, nicated to Osakoi, and which was neither more nor less than the assassination of the Czar. Notwithstanding he had worked up the feelings of the youth to a great height, yet he trembled at

* A militia, similar, in many respects, to that of the Preto rian amongst the Romans, or rather, the Turkish Janissaries.

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the proposition : his personal safety, however, taught him to dissemble the impression that it made, so far as to listen to the means by which it was to be carried into 'execution. The slave, having supposed that he had succeeded in silencing the voice of religion and conscience, proposed that he should set out for Moscow, where he assured him he would meet with a trusty band of conspirátors, ready to place him at their head. Actuated at last perhaps by the infernal spirit of revenge, or the victim of weakness, Osakoi followed his conductor. They arrived at night, and took up their lodging in an inn, near Kremlin, the residence of the Emperor.

The slave having found his friends, it was agreed, that, as no time was to be lost, they should hold a council that very night in the ruins of a house within a short distance of the palace.

During all this time, Osakoi had not been able to draw from his guide any knowledge of the number or quality of the conspirators : he pressed him 'earnestly on these important points, but in vain.

“ The hour of meeting approaches,” said the slave; “ you are now going to join a number of persons, animated with a spirit of revenge. Notwithstanding your youth and inexperience, they have chosen you as their head. The humiliating state to which you are reduced, and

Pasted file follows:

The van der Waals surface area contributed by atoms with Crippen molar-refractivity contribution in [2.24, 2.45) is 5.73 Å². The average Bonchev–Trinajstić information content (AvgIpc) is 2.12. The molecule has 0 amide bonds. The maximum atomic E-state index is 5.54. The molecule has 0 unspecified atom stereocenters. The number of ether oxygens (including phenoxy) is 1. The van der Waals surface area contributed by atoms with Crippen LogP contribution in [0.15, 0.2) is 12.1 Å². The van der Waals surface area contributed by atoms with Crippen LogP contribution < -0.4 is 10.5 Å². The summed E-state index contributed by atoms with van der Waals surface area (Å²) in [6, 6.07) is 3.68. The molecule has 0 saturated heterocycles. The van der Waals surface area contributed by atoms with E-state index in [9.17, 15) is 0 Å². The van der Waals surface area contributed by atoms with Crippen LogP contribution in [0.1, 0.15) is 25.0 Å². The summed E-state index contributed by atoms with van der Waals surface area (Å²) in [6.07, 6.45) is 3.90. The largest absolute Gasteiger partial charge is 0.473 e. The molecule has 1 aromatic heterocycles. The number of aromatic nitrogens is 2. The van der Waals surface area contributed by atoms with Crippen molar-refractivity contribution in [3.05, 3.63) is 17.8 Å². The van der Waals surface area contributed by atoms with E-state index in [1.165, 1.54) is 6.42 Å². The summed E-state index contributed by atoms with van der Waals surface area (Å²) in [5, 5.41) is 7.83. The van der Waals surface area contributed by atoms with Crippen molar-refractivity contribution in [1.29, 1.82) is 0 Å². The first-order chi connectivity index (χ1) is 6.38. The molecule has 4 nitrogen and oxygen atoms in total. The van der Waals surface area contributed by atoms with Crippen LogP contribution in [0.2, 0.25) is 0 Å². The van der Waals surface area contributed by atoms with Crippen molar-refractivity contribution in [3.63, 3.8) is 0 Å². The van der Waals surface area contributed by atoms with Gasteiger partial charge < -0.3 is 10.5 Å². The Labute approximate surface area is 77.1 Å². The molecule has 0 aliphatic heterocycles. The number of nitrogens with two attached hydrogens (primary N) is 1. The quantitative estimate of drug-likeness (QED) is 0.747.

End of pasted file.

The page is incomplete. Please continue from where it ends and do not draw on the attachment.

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the blood of your father, which cries aloud for vengeance, ought to nerve your arm and inflame your courage : resolution is all that is wanted to crown the attempt with success !"

These words made Osakoi tremble, especially as the inn was full of a great number of Russians, who, according to the custom of the country, drank for the sake of drink.

It is true the slave spoke in a low voice, and in a dialect little known to the Russians at MosCOW;

but that was no reason that some one might not have overheard and understood the discourse.

The slave and Osakoi repaired to the place of meeting, where they found all the conspirators already assembled.

“ You see,” said one of them, who appeared to be the principal, addressing himself to Osakoi, “a circle of unhappy men, who have escaped the tyranny of the Czar. The greater part of our brethren the Strelitz have perished by the hands of the common executioner, and some of them even by the hands of the barbarian himself: he has not, however, been able to extend his fury to us. Heaven has reserved us for the instruments of its justice. The moment is now arrived : young Osakoi, I followed your father to the scaffold; I saw his blood stream down the block, but I could not save him. From that